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British Poultry Science
Nitsan, Z., Agricultural Research Organisation, Volcani Center, Bet Dagan, Israel, Department of Animal Science, Agricultural Research Organization, Volcani Center, PO Box 6, Bet Dagan 50250, Israel
Dvorin, A., Miloubar Central Feed Mill, Oshrat, Israel
Zoref, Z., Agricultural Research Organisation, Volcani Center, Bet Dagan, Israel
Mokady, S., Technion-Israel Institute of Technology, Haifa, Israel
1. The 'extra caloric' effect of added soyabean oil, as reflected in improved body weight gain, food utilisation, metabolisable energy or net energy deposition in the body was determined. 2. Two diets were formulated to contain 12·1 MJ/kg, one with no added fat and the second with 30 g/kg soyabean oil. Addition of oil improved body weight gain by 6·9% (P<0·05). Two other diets were formulated to contain 13·0 MJ/kg, one with 30 and one with 60 g/kg added soyabean oil bringing the total fat in the high energy, high fat diet to 84 g/kg. Addition of oil in this case improved weight gain by only 3·4% (ns). Addition of soyabean oil increased the apparent digestibility of total dietary fat and reduced that of starch. 3. The effect of soyabean oil supplementation on mash diets at both energy concentrations or to the pelleted diet (formulated to contain 12·1MJ) on AMEn was consistently positive although not significant. Addition of soyabean oil improved net energy deposition in the body by 17% within the 12·1 MJ/kg diets, (30 g/kg soyabean oil addition) (P< 0·05), but was reduced by 2% (ns) within the 13·0 MJ/kg diets (60 g/kg soyabean oil addition). 4. Supplementing a pelleted diet formulated to contain 12·1 MJ/kg, with 30 g/kg soyabean oil, improved food utilisation (P< 0·05). The 'extra caloric' effect of added soyabean oil, defined as the beneficial effect of the oil above that predicted from its energy value, varied according to the parameter chosen to express this effect and was influenced by the concentration of added soyabean oil and the dietary energy. © 1997, British Poultry Science Ltd.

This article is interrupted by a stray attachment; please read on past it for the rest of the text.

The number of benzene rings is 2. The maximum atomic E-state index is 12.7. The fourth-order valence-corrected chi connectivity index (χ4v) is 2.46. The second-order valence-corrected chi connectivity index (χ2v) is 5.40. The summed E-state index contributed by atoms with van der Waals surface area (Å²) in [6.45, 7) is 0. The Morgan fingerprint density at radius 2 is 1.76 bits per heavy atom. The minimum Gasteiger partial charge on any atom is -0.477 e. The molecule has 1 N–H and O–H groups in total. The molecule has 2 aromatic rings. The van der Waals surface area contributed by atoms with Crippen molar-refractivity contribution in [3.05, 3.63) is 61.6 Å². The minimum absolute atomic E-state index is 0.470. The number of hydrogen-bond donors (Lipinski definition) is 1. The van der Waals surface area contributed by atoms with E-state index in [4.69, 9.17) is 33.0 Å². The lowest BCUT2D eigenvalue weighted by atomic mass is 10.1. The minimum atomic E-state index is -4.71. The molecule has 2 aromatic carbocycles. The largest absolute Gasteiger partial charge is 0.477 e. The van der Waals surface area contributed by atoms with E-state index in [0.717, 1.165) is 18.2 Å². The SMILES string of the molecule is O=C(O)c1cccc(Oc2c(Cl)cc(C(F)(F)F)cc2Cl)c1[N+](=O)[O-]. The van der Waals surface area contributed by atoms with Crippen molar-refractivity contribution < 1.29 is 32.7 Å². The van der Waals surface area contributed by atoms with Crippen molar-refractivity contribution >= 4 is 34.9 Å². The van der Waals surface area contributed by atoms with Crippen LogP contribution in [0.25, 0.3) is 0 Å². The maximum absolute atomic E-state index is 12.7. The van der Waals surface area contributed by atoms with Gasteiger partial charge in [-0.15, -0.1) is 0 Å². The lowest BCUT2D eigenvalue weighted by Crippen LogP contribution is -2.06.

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Effect of added soyabean oil and dietary energy on metabolisable and net energy of broiler diets
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Nitsan, Z., Agricultural Research Organisation, Volcani Center, Bet Dagan, Israel, Department of Animal Science, Agricultural Research Organization, Volcani Center, PO Box 6, Bet Dagan 50250, Israel
Dvorin, A., Miloubar Central Feed Mill, Oshrat, Israel
Zoref, Z., Agricultural Research Organisation, Volcani Center, Bet Dagan, Israel
Mokady, S., Technion-Israel Institute of Technology, Haifa, Israel
Effect of added soyabean oil and dietary energy on metabolisable and net energy of broiler diets
1. The 'extra caloric' effect of added soyabean oil, as reflected in improved body weight gain, food utilisation, metabolisable energy or net energy deposition in the body was determined. 2. Two diets were formulated to contain 12·1 MJ/kg, one with no added fat and the second with 30 g/kg soyabean oil. Addition of oil improved body weight gain by 6·9% (P<0·05). Two other diets were formulated to contain 13·0 MJ/kg, one with 30 and one with 60 g/kg added soyabean oil bringing the total fat in the high energy, high fat diet to 84 g/kg. Addition of oil in this case improved weight gain by only 3·4% (ns). Addition of soyabean oil increased the apparent digestibility of total dietary fat and reduced that of starch. 3. The effect of soyabean oil supplementation on mash diets at both energy concentrations or to the pelleted diet (formulated to contain 12·1MJ) on AMEn was consistently positive although not significant. Addition of soyabean oil improved net energy deposition in the body by 17% within the 12·1 MJ/kg diets, (30 g/kg soyabean oil addition) (P< 0·05), but was reduced by 2% (ns) within the 13·0 MJ/kg diets (60 g/kg soyabean oil addition). 4. Supplementing a pelleted diet formulated to contain 12·1 MJ/kg, with 30 g/kg soyabean oil, improved food utilisation (P< 0·05). The 'extra caloric' effect of added soyabean oil, defined as the beneficial effect of the oil above that predicted from its energy value, varied according to the parameter chosen to express this effect and was influenced by the concentration of added soyabean oil and the dietary energy. © 1997, British Poultry Science Ltd.
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